4 minute read.

Discourse – The Open Source Forum Solution We’ve All Been Waiting For.

Paul Anthony / November 30, 2013

Posted in: Archive

URL: http://www.discourse.org/


For the programmers amongst you, with a doubt you’ll be aware of Stackoverflow. Created by programming power house duo Jeff Atwood and Joel Spolsky, it has grown in a relatively small space of time into one of the biggest sites on the web. When I say relatively small space of time, I mean – 2.2M uniques in January 2009  to 17M uniques in Jan 2013. So when these guys do stuff, you’d better be listening.  Site traffic to Stack Overflow has grown by a whopping 261.7% since inception, and it’s looking like they’ll make the top 50 sites in the World over the next year or so. Not bad for a site which started with a two person staff. Recognising a gap in the market, where programmers had previously been inflicted with horrific experiences, (check the date on that post) and combining with social has given at least some of that growth.

So, now that I’ve finished blowing smoke up everyone’s ass, at the start of this year, was born a new project. Coupled together with a few previous Stackoverflowers, including Joel –  a new approach to forums was born. Meet Discourse, a new, open source forum and discussions project that looks like it might just be the community solution you are looking for. Again identifying a gap in the market:

From their about page: 

The state of forums has been unchanged for so long that forums are considered unworkable and undesirable; few sites want forums any more because the software is so poor. The idea of free, unfettered online forums that anyone can “fork” and install is actually under threat. The dystopian future of company towns for all human discussion is all too real, because forum software is its own worst enemy at this point.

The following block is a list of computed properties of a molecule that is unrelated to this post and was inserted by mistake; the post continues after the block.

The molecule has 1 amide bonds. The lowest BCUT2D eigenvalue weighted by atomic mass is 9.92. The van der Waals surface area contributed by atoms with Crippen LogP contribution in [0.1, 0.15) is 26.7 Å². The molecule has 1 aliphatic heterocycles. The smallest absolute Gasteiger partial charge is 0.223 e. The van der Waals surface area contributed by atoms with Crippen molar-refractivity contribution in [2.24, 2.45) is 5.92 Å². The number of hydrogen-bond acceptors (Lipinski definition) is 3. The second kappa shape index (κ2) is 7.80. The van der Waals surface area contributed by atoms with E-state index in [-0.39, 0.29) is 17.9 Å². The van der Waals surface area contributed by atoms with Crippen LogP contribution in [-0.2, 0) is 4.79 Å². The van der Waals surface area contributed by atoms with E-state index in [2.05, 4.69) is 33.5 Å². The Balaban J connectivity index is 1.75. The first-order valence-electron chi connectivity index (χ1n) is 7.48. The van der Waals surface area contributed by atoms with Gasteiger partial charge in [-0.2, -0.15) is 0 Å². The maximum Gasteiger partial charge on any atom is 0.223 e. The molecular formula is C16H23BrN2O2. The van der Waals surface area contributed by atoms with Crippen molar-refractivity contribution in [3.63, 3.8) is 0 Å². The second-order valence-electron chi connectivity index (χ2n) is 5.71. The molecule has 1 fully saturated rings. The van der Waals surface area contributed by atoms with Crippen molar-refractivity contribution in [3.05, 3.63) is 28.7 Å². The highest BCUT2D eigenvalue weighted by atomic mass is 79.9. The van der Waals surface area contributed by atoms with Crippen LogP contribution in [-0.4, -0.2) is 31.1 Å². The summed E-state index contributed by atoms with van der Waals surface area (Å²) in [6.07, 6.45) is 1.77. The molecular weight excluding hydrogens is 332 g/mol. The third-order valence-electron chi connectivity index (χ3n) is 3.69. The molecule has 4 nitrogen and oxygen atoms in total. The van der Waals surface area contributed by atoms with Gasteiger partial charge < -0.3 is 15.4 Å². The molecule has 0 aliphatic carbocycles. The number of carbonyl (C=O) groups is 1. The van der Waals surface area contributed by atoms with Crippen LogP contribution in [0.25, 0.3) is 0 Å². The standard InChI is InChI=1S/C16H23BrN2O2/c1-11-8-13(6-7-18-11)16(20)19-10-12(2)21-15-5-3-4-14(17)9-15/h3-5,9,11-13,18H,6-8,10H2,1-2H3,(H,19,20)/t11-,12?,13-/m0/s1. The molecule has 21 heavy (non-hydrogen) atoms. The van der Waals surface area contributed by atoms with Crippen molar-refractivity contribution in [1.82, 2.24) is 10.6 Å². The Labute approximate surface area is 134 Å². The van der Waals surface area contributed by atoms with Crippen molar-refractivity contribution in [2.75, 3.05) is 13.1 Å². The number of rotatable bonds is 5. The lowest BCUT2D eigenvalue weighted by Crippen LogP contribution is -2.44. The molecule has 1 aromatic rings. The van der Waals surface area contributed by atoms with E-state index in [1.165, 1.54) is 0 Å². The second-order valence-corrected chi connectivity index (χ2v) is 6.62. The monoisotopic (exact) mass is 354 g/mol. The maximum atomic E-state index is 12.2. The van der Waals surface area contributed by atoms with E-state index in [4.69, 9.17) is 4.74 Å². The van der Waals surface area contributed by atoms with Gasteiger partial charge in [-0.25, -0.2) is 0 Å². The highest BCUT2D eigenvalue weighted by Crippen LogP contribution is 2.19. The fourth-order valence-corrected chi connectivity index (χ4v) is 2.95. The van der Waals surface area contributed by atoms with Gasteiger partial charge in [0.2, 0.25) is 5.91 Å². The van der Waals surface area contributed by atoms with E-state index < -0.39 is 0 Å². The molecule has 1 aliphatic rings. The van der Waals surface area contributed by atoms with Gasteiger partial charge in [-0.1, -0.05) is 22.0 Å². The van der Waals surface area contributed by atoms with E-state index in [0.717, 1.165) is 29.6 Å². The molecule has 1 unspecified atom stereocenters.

Built with Ruby on Rails, the business model is similar in nature to WordPress. Commercially, hosted and managed forums will be available for a set monthly fee, but if you want to go it alone and host on your own server, there is a GitHub repo ready and waiting for you grab the current build from. Although the project is still very much in its infancy, the ability to avail of these commercial options will be available early 2014, as the software still needs to mature a little before commercial release. That said, there are already two launch partners of note. How-to-Geek and Boing Boing – which appears to be received pretty well by all counts within both communities. Discourse allows you to integrate discussion into both your comments section, and BBS format, so your content almost gets two hits for the price of one. When trying to build community within a site, often, the comments on existing content are a good place to start, so it’s nice to see that rolled out and implemented in practise.

Some of the social integrations for logins look slick, and you can bet many of the community building lessons learned from Stackoverflow will be employed in this project. The GUI for lots of interactions such as Login, uploading attachments and posting with markdown are all simple, and reflect perfectly how good software shouldn’t crowd the user with too many options and complicated iconic metaphors.  From a technical vantage point, Discourse is pretty javascript  heavy, meaning the majority of interactions being passed back and forward between client and server are lighter than the average forum you’ll find on the web, helping to keep it from feeling clunky, and maintaining a responsive desktop feel to the user.

Overall, Discourse even at this early stage looks well worth keeping an eye on, especially given the respect already befalling its founders. If anyone can disrupt the forum market and drag it kicking and screaming into the 21st century its these guys.

  • forum software
  • forums
  • open source
  • stackoverflow

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